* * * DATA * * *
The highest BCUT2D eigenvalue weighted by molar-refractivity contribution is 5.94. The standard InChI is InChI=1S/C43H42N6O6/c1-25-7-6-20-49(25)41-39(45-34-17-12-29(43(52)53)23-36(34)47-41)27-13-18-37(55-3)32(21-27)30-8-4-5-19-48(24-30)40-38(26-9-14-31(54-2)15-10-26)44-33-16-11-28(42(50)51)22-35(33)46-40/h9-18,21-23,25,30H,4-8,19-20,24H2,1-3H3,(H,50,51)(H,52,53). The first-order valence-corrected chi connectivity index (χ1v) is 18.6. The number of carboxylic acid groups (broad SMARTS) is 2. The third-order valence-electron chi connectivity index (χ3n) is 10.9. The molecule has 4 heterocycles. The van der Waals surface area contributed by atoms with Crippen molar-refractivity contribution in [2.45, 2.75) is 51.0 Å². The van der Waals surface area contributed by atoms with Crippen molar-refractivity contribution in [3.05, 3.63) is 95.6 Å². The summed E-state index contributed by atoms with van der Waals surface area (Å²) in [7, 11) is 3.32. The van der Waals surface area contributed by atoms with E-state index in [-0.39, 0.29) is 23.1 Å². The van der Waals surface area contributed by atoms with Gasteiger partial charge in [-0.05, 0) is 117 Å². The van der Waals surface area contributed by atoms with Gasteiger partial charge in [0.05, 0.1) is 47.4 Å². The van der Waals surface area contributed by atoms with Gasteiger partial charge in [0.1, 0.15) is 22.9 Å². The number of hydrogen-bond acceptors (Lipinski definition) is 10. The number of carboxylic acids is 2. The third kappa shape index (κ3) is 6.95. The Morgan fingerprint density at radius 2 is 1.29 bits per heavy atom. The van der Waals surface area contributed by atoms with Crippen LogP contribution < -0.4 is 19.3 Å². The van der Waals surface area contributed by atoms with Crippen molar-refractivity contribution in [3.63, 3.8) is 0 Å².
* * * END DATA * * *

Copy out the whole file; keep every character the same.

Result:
The highest BCUT2D eigenvalue weighted by molar-refractivity contribution is 5.94. The standard InChI is InChI=1S/C43H42N6O6/c1-25-7-6-20-49(25)41-39(45-34-17-12-29(43(52)53)23-36(34)47-41)27-13-18-37(55-3)32(21-27)30-8-4-5-19-48(24-30)40-38(26-9-14-31(54-2)15-10-26)44-33-16-11-28(42(50)51)22-35(33)46-40/h9-18,21-23,25,30H,4-8,19-20,24H2,1-3H3,(H,50,51)(H,52,53). The first-order valence-corrected chi connectivity index (χ1v) is 18.6. The number of carboxylic acid groups (broad SMARTS) is 2. The third-order valence-electron chi connectivity index (χ3n) is 10.9. The molecule has 4 heterocycles. The van der Waals surface area contributed by atoms with Crippen molar-refractivity contribution in [2.45, 2.75) is 51.0 Å². The van der Waals surface area contributed by atoms with Crippen molar-refractivity contribution in [3.05, 3.63) is 95.6 Å². The summed E-state index contributed by atoms with van der Waals surface area (Å²) in [7, 11) is 3.32. The van der Waals surface area contributed by atoms with E-state index in [-0.39, 0.29) is 23.1 Å². The van der Waals surface area contributed by atoms with Gasteiger partial charge in [-0.05, 0) is 117 Å². The van der Waals surface area contributed by atoms with Gasteiger partial charge in [0.05, 0.1) is 47.4 Å². The van der Waals surface area contributed by atoms with Gasteiger partial charge in [0.1, 0.15) is 22.9 Å². The number of hydrogen-bond acceptors (Lipinski definition) is 10. The number of carboxylic acids is 2. The third kappa shape index (κ3) is 6.95. The Morgan fingerprint density at radius 2 is 1.29 bits per heavy atom. The van der Waals surface area contributed by atoms with Crippen LogP contribution < -0.4 is 19.3 Å². The van der Waals surface area contributed by atoms with Crippen molar-refractivity contribution in [3.63, 3.8) is 0 Å².